Dir: Vincent Paronnaud & Marjane Satrapi
Persepolis is not your average coming of age story. Adapted from her graphic novel of the same name, this is Marjane Satrapi’s account of her childhood in Iran amid the backdrop of the Islamic revolution in the country and her own burgeoning sense of displacement and rebellion. She listens to disco and then Iron Maiden, embracing a western culture purged in her own world but allowed by her more liberal parents and grandmother. As she gets older, she begins to rebel in different ways, holding hands with boys outside of marriage and helping her parents to purge their apartment of alcohol before the state police can find it.
The bones of the story are great as a fan of memoir and there is much to love in the film. Satrapi’s lead is very sweet and she captures some wonderfully pertinent and identifiable moments of youthfulness. There’s a particularly relatable moment when she fickly changes her political views as a youngster after listening to different opinions. Her moments too with Iron Maiden are really nicely played and a sense of warmth towards the character is nurtured. The animation is fantastic, capturing the playful naivety of another great French animated movie, Belleville Rendezvous, if never escaping into the fantastical.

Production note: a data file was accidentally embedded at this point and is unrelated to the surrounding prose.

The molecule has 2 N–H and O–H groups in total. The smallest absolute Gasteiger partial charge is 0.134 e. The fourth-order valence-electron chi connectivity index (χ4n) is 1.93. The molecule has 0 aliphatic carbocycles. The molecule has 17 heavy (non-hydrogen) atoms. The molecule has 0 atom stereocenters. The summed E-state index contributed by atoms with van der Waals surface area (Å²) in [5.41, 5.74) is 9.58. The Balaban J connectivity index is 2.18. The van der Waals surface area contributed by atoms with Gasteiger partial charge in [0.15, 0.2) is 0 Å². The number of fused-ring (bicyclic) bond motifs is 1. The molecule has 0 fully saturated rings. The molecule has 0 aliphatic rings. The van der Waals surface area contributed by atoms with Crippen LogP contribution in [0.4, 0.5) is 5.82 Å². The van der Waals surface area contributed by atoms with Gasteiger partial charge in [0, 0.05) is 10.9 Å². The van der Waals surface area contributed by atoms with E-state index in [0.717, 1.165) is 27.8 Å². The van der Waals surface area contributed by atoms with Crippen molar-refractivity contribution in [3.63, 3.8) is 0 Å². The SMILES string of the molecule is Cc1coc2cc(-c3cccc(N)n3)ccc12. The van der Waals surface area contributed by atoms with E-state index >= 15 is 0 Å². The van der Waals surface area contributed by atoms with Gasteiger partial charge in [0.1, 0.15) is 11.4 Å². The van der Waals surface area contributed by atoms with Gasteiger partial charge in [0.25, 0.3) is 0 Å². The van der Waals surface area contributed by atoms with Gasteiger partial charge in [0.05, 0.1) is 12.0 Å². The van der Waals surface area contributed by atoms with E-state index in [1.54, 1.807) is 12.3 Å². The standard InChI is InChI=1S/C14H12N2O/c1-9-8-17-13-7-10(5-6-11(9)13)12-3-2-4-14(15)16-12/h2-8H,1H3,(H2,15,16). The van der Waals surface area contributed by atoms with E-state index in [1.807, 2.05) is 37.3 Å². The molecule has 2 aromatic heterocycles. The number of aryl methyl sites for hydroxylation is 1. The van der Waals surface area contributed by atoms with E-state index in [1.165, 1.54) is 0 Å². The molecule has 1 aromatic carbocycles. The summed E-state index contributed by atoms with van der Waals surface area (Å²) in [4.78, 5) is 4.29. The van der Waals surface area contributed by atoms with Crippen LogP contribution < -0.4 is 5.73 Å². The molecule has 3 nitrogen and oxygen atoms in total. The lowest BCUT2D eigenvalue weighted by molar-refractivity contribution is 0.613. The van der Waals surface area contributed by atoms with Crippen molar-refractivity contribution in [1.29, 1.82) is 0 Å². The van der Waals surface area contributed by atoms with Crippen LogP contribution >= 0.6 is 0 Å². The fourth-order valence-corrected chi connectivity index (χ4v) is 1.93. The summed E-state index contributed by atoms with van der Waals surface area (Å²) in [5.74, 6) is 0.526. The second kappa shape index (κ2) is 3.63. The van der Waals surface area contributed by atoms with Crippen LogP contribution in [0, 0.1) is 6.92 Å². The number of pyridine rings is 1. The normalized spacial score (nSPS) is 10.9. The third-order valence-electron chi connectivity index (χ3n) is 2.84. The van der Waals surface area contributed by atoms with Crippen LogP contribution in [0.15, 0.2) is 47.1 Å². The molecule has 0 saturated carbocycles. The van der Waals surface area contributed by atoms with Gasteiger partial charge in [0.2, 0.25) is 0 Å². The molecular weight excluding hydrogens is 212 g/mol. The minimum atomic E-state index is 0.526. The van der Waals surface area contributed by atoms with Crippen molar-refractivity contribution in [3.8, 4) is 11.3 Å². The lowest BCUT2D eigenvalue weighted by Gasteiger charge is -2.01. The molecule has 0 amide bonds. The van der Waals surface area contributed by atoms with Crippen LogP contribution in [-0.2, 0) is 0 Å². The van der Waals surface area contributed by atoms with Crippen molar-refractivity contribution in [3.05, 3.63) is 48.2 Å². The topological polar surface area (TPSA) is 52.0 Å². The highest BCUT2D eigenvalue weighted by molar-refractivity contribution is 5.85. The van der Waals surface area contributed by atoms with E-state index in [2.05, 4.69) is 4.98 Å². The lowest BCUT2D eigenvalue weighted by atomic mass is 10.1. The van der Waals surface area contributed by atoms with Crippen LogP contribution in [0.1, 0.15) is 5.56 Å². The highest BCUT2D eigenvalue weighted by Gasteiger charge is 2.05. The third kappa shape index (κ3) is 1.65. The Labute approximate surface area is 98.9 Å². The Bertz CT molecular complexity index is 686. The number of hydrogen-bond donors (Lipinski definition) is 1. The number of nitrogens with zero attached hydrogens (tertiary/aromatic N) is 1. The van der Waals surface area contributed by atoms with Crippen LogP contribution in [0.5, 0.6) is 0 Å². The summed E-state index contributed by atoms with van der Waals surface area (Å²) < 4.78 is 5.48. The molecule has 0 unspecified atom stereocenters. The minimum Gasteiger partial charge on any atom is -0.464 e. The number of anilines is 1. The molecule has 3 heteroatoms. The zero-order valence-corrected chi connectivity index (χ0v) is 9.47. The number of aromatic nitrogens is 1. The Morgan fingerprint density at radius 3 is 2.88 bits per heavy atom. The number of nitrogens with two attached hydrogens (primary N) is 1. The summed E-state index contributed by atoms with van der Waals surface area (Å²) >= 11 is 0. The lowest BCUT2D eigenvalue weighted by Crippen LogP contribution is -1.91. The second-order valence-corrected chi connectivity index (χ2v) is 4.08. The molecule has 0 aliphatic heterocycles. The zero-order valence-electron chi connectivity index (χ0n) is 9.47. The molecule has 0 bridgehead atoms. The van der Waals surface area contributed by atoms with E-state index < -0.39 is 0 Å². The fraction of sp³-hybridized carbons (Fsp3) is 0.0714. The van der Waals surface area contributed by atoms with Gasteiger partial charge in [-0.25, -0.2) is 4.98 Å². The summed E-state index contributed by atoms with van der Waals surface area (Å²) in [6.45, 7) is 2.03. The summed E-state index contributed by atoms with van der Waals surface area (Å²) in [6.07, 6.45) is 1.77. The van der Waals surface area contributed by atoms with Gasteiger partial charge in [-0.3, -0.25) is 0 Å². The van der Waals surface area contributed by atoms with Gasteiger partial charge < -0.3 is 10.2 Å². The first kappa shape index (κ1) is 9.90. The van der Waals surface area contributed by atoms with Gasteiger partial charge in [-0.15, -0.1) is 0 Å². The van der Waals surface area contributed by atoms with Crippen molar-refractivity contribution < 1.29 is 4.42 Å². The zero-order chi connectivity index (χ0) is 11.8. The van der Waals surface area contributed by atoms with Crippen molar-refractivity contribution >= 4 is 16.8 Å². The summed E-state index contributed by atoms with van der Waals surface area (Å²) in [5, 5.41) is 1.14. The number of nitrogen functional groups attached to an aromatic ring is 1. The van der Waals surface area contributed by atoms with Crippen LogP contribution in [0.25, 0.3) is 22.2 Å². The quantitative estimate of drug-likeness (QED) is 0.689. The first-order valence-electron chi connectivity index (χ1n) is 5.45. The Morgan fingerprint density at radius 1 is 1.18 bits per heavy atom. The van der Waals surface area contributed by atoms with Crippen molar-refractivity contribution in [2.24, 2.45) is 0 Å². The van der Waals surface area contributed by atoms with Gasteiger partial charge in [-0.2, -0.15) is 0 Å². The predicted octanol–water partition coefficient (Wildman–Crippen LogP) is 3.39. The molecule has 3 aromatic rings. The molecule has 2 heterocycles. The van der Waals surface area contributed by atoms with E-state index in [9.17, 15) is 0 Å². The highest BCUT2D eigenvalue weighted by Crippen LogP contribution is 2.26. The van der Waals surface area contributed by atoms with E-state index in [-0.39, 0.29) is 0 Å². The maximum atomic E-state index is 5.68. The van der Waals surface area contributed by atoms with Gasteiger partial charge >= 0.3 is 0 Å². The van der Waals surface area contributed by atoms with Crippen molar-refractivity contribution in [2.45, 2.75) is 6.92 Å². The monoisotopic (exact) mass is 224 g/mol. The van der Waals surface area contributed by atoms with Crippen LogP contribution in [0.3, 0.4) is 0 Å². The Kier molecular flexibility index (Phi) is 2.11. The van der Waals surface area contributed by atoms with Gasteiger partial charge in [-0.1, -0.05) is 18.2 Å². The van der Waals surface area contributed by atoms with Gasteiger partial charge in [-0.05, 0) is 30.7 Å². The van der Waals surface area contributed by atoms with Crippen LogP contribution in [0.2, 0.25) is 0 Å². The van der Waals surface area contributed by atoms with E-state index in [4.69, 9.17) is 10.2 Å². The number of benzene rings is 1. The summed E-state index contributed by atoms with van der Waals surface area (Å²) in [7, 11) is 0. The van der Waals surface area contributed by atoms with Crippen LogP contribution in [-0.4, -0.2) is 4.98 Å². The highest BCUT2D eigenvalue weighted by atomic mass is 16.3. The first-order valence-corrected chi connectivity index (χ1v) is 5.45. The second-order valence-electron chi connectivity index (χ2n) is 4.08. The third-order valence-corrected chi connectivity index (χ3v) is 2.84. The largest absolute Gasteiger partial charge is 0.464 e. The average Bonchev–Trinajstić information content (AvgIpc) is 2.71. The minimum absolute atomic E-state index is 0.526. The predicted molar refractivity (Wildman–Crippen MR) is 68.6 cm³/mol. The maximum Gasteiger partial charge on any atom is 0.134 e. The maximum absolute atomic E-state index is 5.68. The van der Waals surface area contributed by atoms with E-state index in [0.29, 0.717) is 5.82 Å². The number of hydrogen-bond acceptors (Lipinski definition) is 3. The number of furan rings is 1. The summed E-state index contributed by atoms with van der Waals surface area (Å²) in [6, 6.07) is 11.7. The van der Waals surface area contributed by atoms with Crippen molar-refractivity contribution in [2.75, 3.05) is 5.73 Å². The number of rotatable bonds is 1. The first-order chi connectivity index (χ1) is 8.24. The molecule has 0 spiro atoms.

The problem with Persepolis, and I would stress that I did really like the film overall, is that it lacks a real emotional punch to elevate it to a really memorable level. The film is very sweet and contains some moving moments but nothing that really catches hold and stays in the memory. Part of this issue comes from Satrapi being somewhat postmodern about her recollections. The montage scene where she warbles ‘Eye of the Tiger’ feels forced and out of place with the rest of the film which seems to be teetering on the edge of realism. That realism exists in the story but it’s never fully explored. Another problem is the concentration on Satrapi. Although she does act as a nice representation of modern Islamic female progressionism, she isn’t really an enormously interesting character. Spending more time with some of the peripheral characters, notably her sparky grandmother, would’ve paid dividends in allowing the audience to understand her life and the people around her.
As a whole though, it’s a sweet and well-rendered piece that just maybe lacks the wallop I felt it wanted to give.